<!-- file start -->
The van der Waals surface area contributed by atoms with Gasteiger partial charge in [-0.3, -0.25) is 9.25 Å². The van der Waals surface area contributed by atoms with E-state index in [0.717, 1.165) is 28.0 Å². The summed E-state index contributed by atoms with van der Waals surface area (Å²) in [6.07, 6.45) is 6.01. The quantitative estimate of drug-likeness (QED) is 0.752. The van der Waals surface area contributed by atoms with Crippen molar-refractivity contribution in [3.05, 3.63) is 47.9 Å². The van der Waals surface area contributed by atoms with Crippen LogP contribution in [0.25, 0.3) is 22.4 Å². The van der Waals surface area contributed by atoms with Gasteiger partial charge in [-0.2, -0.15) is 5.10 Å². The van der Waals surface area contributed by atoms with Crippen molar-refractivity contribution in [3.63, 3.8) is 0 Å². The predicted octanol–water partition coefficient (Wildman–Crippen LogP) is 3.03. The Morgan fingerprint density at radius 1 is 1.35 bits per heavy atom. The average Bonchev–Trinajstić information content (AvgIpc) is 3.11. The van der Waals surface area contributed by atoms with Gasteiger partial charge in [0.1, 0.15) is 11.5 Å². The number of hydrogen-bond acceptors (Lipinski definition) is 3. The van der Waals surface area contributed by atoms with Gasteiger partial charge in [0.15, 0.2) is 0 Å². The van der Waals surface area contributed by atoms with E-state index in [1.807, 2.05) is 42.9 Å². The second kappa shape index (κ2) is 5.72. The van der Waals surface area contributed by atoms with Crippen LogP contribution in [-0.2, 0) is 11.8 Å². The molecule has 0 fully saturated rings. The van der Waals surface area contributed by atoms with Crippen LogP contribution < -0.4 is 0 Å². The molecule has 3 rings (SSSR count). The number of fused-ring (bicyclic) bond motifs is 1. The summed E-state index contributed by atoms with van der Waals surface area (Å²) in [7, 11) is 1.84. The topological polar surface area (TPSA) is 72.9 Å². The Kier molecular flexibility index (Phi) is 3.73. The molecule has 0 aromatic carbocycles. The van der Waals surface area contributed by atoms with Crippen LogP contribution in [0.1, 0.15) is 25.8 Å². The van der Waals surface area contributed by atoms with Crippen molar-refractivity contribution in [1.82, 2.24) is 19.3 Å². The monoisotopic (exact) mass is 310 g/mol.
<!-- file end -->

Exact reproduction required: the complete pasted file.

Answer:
The van der Waals surface area contributed by atoms with Gasteiger partial charge in [-0.3, -0.25) is 9.25 Å². The van der Waals surface area contributed by atoms with E-state index in [0.717, 1.165) is 28.0 Å². The summed E-state index contributed by atoms with van der Waals surface area (Å²) in [6.07, 6.45) is 6.01. The quantitative estimate of drug-likeness (QED) is 0.752. The van der Waals surface area contributed by atoms with Crippen molar-refractivity contribution in [3.05, 3.63) is 47.9 Å². The van der Waals surface area contributed by atoms with Crippen LogP contribution in [0.25, 0.3) is 22.4 Å². The van der Waals surface area contributed by atoms with Gasteiger partial charge in [-0.2, -0.15) is 5.10 Å². The van der Waals surface area contributed by atoms with Crippen molar-refractivity contribution in [3.63, 3.8) is 0 Å². The predicted octanol–water partition coefficient (Wildman–Crippen LogP) is 3.03. The Morgan fingerprint density at radius 1 is 1.35 bits per heavy atom. The average Bonchev–Trinajstić information content (AvgIpc) is 3.11. The van der Waals surface area contributed by atoms with Gasteiger partial charge in [0.1, 0.15) is 11.5 Å². The number of hydrogen-bond acceptors (Lipinski definition) is 3. The van der Waals surface area contributed by atoms with Gasteiger partial charge in [0.15, 0.2) is 0 Å². The van der Waals surface area contributed by atoms with E-state index in [1.807, 2.05) is 42.9 Å². The second kappa shape index (κ2) is 5.72. The van der Waals surface area contributed by atoms with Crippen LogP contribution in [-0.2, 0) is 11.8 Å². The molecule has 0 fully saturated rings. The van der Waals surface area contributed by atoms with Crippen LogP contribution < -0.4 is 0 Å². The molecule has 3 rings (SSSR count). The number of fused-ring (bicyclic) bond motifs is 1. The summed E-state index contributed by atoms with van der Waals surface area (Å²) in [7, 11) is 1.84. The topological polar surface area (TPSA) is 72.9 Å². The Kier molecular flexibility index (Phi) is 3.73. The molecule has 0 aromatic carbocycles. The van der Waals surface area contributed by atoms with Crippen LogP contribution in [0.1, 0.15) is 25.8 Å². The van der Waals surface area contributed by atoms with Crippen molar-refractivity contribution in [1.82, 2.24) is 19.3 Å². The monoisotopic (exact) mass is 310 g/mol.